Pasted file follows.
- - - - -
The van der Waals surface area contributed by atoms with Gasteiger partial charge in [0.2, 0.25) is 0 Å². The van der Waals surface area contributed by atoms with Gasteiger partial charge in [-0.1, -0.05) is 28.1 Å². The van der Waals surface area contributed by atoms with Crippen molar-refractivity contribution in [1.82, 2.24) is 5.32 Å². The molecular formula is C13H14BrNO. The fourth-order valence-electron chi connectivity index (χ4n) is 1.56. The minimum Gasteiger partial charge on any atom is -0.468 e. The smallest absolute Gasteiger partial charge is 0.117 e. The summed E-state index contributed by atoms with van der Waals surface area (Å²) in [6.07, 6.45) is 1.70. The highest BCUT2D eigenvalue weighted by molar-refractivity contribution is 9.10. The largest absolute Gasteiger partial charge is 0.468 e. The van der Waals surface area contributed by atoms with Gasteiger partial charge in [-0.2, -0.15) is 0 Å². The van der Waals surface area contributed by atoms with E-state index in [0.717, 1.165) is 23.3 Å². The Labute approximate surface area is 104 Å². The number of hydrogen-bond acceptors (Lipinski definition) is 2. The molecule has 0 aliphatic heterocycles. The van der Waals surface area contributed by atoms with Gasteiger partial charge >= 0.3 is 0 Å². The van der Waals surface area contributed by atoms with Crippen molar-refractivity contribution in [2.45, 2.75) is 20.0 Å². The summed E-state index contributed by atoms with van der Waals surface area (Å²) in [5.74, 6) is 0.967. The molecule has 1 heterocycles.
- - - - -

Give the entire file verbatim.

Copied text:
The van der Waals surface area contributed by atoms with Gasteiger partial charge in [0.2, 0.25) is 0 Å². The van der Waals surface area contributed by atoms with Gasteiger partial charge in [-0.1, -0.05) is 28.1 Å². The van der Waals surface area contributed by atoms with Crippen molar-refractivity contribution in [1.82, 2.24) is 5.32 Å². The molecular formula is C13H14BrNO. The fourth-order valence-electron chi connectivity index (χ4n) is 1.56. The minimum Gasteiger partial charge on any atom is -0.468 e. The smallest absolute Gasteiger partial charge is 0.117 e. The summed E-state index contributed by atoms with van der Waals surface area (Å²) in [6.07, 6.45) is 1.70. The highest BCUT2D eigenvalue weighted by molar-refractivity contribution is 9.10. The largest absolute Gasteiger partial charge is 0.468 e. The van der Waals surface area contributed by atoms with Gasteiger partial charge in [-0.2, -0.15) is 0 Å². The van der Waals surface area contributed by atoms with E-state index in [0.717, 1.165) is 23.3 Å². The Labute approximate surface area is 104 Å². The number of hydrogen-bond acceptors (Lipinski definition) is 2. The molecule has 0 aliphatic heterocycles. The van der Waals surface area contributed by atoms with Gasteiger partial charge >= 0.3 is 0 Å². The van der Waals surface area contributed by atoms with Crippen molar-refractivity contribution in [2.45, 2.75) is 20.0 Å². The summed E-state index contributed by atoms with van der Waals surface area (Å²) in [5.74, 6) is 0.967. The molecule has 1 heterocycles.